ben moretti on Tue, 29 May 2001 13:28:19 +0200 (CEST)

[Date Prev] [Date Next] [Thread Prev] [Thread Next] [Date Index] [Thread Index]

<nettime> Public Electricity Production and Supply

The recent discussion of electicity production reminded me of an element of
South Australia's past. In the up to the 40's South Australia's electricity
was produced by a private company, which bought the attendant problems of
undersupply, cost and unwillingness to engage in infrastructure
development. This forced Premier of the time Tom Playford to effectivly
nationalise the company in the formation of the Electricity Trust of South
Australia. You can read more about this below.  The salient points to
remember from this, are that Playford was a conservative who was not afraid
to use public money in development and infrastructure, and that his
conservatice descendents have sold off the very same public electricity
generation he created. Fools.


Presiding over the transformation of a rural economy into a predominantly
industrial economy was genial and financially shrewd Thomas Playford,
Premier from 1938 until 1965. A persistent and persuasive bargainer with
Commonwealth prime ministers and industrialists, Playford put into practice
the policy of industrial development which had been conceived in broad
outline by J.W. Wainwright, E.W. Holden and others in the 1930s. Growing
world-wide prosperity in the 1950s meant that Australian politicians simply
had to ride the wave of inflowing capital and population.  Playford's
success was in capturing, for a period, a disproportionate share of
Australia's industrial growth and overseas immigration. He could point to
the advantages in South Australia of lower wage levels, cheaper land and
housing prices, and some lower State taxes than in New South Wales and
Victoria, and also, the State's record of good industrial relations.

Playford used three public utilities - the Housing Trust, the Electricity
Trust, and the Engineering and Water Supply Department - as the key
development agencies of the State to provide support, at modest cost, for
industrial growth. Social services, such as schools, hospitals and cultural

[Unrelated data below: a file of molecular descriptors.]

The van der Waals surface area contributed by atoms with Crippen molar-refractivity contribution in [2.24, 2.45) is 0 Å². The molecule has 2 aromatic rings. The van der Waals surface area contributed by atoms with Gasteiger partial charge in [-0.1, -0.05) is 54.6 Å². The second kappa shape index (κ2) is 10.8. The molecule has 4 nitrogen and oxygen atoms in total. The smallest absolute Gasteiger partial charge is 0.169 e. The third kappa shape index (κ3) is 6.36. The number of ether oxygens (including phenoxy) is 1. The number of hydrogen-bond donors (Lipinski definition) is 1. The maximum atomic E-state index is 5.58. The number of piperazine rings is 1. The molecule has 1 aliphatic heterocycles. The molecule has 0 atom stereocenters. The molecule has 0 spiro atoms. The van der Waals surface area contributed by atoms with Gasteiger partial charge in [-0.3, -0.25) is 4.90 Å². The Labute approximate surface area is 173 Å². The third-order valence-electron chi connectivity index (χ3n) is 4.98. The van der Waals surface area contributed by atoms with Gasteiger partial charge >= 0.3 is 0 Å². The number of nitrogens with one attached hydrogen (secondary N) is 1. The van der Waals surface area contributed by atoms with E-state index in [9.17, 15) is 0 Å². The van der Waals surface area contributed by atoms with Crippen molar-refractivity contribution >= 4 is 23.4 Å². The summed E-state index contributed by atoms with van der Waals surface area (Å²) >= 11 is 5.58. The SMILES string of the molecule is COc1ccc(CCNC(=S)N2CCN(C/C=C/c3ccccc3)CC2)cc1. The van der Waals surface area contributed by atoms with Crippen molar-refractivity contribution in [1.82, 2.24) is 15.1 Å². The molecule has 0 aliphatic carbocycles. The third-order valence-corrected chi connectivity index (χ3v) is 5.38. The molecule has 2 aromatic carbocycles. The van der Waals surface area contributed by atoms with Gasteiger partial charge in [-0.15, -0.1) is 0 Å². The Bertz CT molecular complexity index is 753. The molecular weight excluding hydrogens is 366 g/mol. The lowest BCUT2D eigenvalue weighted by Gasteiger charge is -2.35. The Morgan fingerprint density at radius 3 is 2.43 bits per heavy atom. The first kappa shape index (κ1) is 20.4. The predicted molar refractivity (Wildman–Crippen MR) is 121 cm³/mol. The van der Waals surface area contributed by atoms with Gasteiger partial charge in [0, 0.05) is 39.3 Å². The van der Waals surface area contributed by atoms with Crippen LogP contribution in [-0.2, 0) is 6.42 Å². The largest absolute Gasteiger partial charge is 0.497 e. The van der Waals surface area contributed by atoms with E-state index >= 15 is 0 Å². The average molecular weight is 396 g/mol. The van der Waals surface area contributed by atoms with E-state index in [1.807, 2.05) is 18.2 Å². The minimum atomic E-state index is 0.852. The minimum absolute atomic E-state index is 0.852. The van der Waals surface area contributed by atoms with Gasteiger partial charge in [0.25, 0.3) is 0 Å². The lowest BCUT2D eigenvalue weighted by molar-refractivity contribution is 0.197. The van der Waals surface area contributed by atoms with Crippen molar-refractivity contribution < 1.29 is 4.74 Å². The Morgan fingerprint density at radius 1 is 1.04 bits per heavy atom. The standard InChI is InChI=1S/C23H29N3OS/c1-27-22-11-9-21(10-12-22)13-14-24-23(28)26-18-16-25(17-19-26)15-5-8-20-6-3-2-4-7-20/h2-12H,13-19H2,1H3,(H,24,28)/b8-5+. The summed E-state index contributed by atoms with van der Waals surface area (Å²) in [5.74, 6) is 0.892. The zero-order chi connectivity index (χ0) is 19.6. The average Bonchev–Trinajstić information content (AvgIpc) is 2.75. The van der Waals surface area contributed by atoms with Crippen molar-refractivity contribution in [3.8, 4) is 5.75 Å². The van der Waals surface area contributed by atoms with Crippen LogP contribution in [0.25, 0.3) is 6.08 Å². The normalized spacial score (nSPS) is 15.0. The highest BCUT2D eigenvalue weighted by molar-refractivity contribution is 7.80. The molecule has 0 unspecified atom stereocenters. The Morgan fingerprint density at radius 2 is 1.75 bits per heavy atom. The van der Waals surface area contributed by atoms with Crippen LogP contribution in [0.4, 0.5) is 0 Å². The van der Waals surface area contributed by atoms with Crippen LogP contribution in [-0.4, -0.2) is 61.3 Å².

facilities, took second place in government spending until the economic
bases for wealth creation were firmly in place.

In 1950-51, of the 6800 new houses completed in the State the Housing Trust
built 3000, a record for the Trust since it was formed in 1937. In an
effort to cope with the inflow of people to South Australia, construction
methods were adopted which were then considered unorthodox. Such as the use
of brick veneer and prefabricated timber construction. By 1951, some 3800
prefabricated houses had been ordered from Britain and Germany for erection
mainly by migrant tradesmen.  

The development aims of the Playford Government required its control over
the generation and distribution of electric power. The Electricity Trust
was formed in 1946 to take over the assets of the Adelaide Electric Supply
Company, and in 1948 it was assigned control of the Leigh Creek coalfield.
The Trust undertook a vigorous programme of transmission line construction
in rural areas, replacing many small schemes based on diesel plants in
country towns. By the late 1950s, South Australian consumers were enjoying
the lowest priced electricity in the Commonwealth.

ben moretti

news and events in adelaide:

(*)/ (*)

#  distributed via <nettime>: no commercial use without permission
#  <nettime> is a moderated mailing list for net criticism,
#  collaborative text filtering and cultural politics of the nets
#  more info: and "info nettime-l" in the msg body
#  archive: contact: